[Jewish village girl shortly after her wedding, Iran, ca. 1875]
The Jewish community in Central Asia is very ancient: by the middle of the first millenium BCE there was already a substantial settlement of Jews in the Persian Empire. Several communities, speaking a variety of Judeo-Persian languages, were established in what is today Iran and Afghanistan; others spread to the north into Bukhara (today Uzbekistan and Tajikistan) and to the west into the Caucasus (Georgia, Armenia, and Azerbaijan). These communities share some common cultural and linguistic markers with each other, but also differ in significant ways.
The henna customs of Kurdish Jewish communities living in Persia are discussed, together with other Kurdish Jews, here.
In Persian Jewish communities, henna was an important cosmetic, forming one of the haft qalam arayesh [‘seven items of beautification’]. It was commonly used by men and women to colour hair, and especially to cover greying hair. Women also used it to colour fingernails and toenails in lieu of nail polish.
Hands and feet were dyed with henna, either solidly or with patterns. The patterns, applied with a stick or even one’s fingertips, depended on what each person wanted: common simple designs included dots, stars and moons, and those more artistically inclined would depict flowers, birds, and even people. Among Persian Jews, the henna was applied by women of the community, rather than professional artists. Henna was generally applied in the hammam [public baths]: women would usually go to the hammam to be hennaed around once a month, generally on a Friday morning before preparing for Shabbat. Women and their children would spend three to four hours in the hammam, which was an important social institution: besides bathing, and being hennaed or massaged, they would socialize, gossip, tell jokes, and catch up on community news.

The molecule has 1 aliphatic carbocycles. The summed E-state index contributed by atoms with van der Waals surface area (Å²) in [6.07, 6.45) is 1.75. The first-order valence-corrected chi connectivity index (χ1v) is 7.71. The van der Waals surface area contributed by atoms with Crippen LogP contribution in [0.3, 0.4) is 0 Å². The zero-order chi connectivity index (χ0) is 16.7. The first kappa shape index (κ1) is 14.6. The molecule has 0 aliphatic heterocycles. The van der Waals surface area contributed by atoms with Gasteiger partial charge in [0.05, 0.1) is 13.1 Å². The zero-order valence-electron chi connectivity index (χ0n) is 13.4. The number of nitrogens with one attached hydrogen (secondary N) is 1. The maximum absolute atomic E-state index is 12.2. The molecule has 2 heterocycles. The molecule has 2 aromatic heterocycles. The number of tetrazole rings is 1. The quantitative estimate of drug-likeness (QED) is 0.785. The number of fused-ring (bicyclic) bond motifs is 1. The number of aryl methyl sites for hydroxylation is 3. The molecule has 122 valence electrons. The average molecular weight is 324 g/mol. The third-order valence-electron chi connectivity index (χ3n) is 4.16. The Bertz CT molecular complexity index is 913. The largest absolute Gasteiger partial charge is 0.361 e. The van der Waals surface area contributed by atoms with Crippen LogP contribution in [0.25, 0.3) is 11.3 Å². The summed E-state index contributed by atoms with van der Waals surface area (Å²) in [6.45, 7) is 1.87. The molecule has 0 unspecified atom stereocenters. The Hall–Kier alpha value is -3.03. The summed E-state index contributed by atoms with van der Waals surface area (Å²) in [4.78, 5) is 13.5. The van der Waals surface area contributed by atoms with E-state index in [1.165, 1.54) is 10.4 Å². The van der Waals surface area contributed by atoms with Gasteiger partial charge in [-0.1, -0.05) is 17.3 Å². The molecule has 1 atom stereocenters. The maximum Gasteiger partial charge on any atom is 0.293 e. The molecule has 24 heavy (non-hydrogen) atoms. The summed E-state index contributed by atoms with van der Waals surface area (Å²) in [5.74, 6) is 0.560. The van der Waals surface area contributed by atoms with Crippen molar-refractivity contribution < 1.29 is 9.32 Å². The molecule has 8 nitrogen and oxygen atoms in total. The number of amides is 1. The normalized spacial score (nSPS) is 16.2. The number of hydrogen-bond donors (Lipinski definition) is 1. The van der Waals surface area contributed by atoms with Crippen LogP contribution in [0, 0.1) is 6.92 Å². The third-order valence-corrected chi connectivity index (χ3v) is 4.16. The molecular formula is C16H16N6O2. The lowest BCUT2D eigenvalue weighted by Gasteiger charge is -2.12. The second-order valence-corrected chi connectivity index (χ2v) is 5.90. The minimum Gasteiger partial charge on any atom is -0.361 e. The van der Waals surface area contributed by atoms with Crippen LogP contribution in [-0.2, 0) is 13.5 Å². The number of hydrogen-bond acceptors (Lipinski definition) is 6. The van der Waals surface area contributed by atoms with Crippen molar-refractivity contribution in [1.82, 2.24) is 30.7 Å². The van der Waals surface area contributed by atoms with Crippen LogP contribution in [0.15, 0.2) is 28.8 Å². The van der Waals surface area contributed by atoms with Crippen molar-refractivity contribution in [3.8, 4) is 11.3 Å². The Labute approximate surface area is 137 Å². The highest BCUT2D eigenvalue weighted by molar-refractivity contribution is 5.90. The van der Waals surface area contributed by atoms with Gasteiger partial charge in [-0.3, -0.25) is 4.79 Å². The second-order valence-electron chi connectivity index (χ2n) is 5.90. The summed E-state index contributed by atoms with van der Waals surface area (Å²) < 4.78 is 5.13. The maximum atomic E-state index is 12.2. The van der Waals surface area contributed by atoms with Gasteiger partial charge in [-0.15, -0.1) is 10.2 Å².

Aside from the general use of henna, women would also apply henna before holidays and celebrations as a sign of joy and beauty. As a symbol of celebration, henna was not used during periods of mourning, both personal and communal; henna was not used, for example, during the month of Av [a month mourning the destruction of the Temple].
The crypto-Jews of Mashhad (who had been forced to convert to Islam in the mid-19th century, but continued to practice Judaism in secret) also refrained from using henna during the two months of Muslim mourning [i.e. Ramadan, a month of repentance, and Muharram, a month of Shi’i mourning for the martyrdom of Husayn ibn Ali] when henna is traditionally not done in Muslim communities, as to not draw attention to themselves.
In some Iranian Jewish communities, after someone died, their family would refrain from henna for a full year. At the end of the year, the mourners would be symbolically brought out of their grief: friends and family members would bring gifts of new clothing and jewelry and place them on the mourners; they would then be taken to the hammam and hennaed, which symbolized their return to the cycle of life and sociality. This ceremony was called sal dar overi [literally, ‘to leave the year’, i.e. to end the year of mourning].
What a fascinating read.